Dispatch
Silent Steeples


3.5
great

Review

by dub sean USER (37 Reviews)
May 19th, 2007 | 3 replies


Release Date: 1996 | Tracklist

Review Summary: Silent Steeples, Dispatch's debut album, shows a mix of many genres to create the unique sound which later led the band to success. You will find many obvious highlights to the album, but each song has its own greatness within it. Give this album a few

Silent Steeples was released in 1996. It was originally released by Dispatch when the name of the band was "One Fell Swoop." However, due to an already existing band with the same title, the name "One Fell Swoop had to go. After a poll on their website, the name was changed to Dispatch. This album was released before their big hit "The General" on their most popular album "Bang Bang." Dispatch was not famous or popular, they were quite unknown outside of the northeast US. Dispatch's debut album was almost completely acoustic, with some flute and bongos in a few tracks. Silent Steeples was the album that started a legacy.

Dispatch is:

Chad Urmston: Vox, Guitar, Bass, Percussion

Pete [Francis] Heimbold: Vox, Bass, Guitar

Braddigan: Vox, Drums, Guitar

The album begins with the complete track, Steeples. Despite the lack of electric instruments, this track has surprising high energy. The chorus, where the members trade off singing, "Sail on, take it back, sail on, take it back..." is very memorable. The second song, Past the Falls, is sung by the drummer. This song has such a strange feel to it. There is a lot of folk influence, and Braddigan's voice sounds eerie, especially with the echo in place. This track slows down the pace a little bit, but it is an interesting listen.

Water Stop, Hey...Hey..., Mayday, and Questioned Apocalypse are all very similar sounding jams. They each follow the same formula of verses and chorus. Sometimes when you are listening the to the album straight through, these songs blend together and sound as one. Questioned Apocalypse stands out, however, because it is the only electric song on Silent Steeples. Water Stop has a great chorus where all three members are singing at once, something that doesn't happen much in Dispatch's music, but is greatly savored when it occurs.

Something that sets Dispatch apart from many other bands is that each member of the band is equally talented. They can all sing, and they can all sing well. On different tracks, different members are singing. This is what helps to keep the album from sounding the same all the time. All three voices sound very different, and it creates very euphoric feelings when they sing together at once, or when they trade off singing different verses, like in Steeples.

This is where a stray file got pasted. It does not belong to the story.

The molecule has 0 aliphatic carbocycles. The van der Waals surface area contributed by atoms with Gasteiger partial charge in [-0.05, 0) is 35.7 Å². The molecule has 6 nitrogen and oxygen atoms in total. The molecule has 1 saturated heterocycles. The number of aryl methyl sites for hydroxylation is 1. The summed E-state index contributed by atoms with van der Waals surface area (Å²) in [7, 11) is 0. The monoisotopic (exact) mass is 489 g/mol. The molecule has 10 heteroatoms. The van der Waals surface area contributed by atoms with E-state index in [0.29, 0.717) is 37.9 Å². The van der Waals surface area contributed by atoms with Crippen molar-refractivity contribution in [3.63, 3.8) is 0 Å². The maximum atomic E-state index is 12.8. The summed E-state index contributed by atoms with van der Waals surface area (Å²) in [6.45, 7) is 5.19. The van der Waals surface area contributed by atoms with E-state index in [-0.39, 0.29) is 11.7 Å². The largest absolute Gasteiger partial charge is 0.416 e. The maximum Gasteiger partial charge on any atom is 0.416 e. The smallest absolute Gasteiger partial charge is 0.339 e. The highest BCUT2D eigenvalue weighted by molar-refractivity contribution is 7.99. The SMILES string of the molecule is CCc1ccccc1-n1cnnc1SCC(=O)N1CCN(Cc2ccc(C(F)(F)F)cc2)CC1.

The highlight tracks of Silent Steeples are Flying Horses and Elias. Elias is one of Dispatch's most famous songs to date. It tells the story of a man named Elias from Zimbabwe who is suffering from poverty and wants to see his children grow and have a better life. The song flows so beautifully. The intro is sung in an African dialect, but when translated to English it means "I am strong if you are strong, are you strong? I am strong." Flying Horses also stands out with the catchy chorus and the interesting verses. The harmonica solo is also a major part of the song.

The album reaches it lowest points with Seasons: Movement III and Walk With You. Seasons is an interesting track, an instrumental complete with the aid of a flute. However, it doesn't flow together well. The flute also doesn't fit within the song very well. Also, Walk With You, at about seven minutes, just drags on and on. It should have been played faster, or with more feeling. It seems like the band was just burned out when they recorded this song.

After you finish listening to the album, you can tell the definite high and low points of the album. When Dispatch is at their best, such as in Flying Horses or Elias, you could listen to the songs over and over again. However, when Dispatch is at a low point, your hand will hover very close to the skip button. Thankfully, when they are suffering musically or lyrically, the raw talent of these three musicians will help pull the album through. I give the album a 3.5/5 for its smooth flow, consistency, and musicianship. If you don't like Silent Steeples on first listen, give it a few more times and it will definitely grow on you.



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Comments:Add a Comment 
Intransit
May 19th 2007


2797 Comments

Album Rating: 3.5

Gooooooooooooooood review. I normally don't like tbt's or anything slightly related, but you did it the way that you should have.

I like this album, but Bang Bang is far superior. Steeples is the best on here.

dub sean
May 19th 2007


980 Comments

Album Rating: 3.5

many thanks!

Squamish
May 11th 2009


84 Comments

Album Rating: 4.0

every time I listen to this it blows me away...as with all dispatch albums



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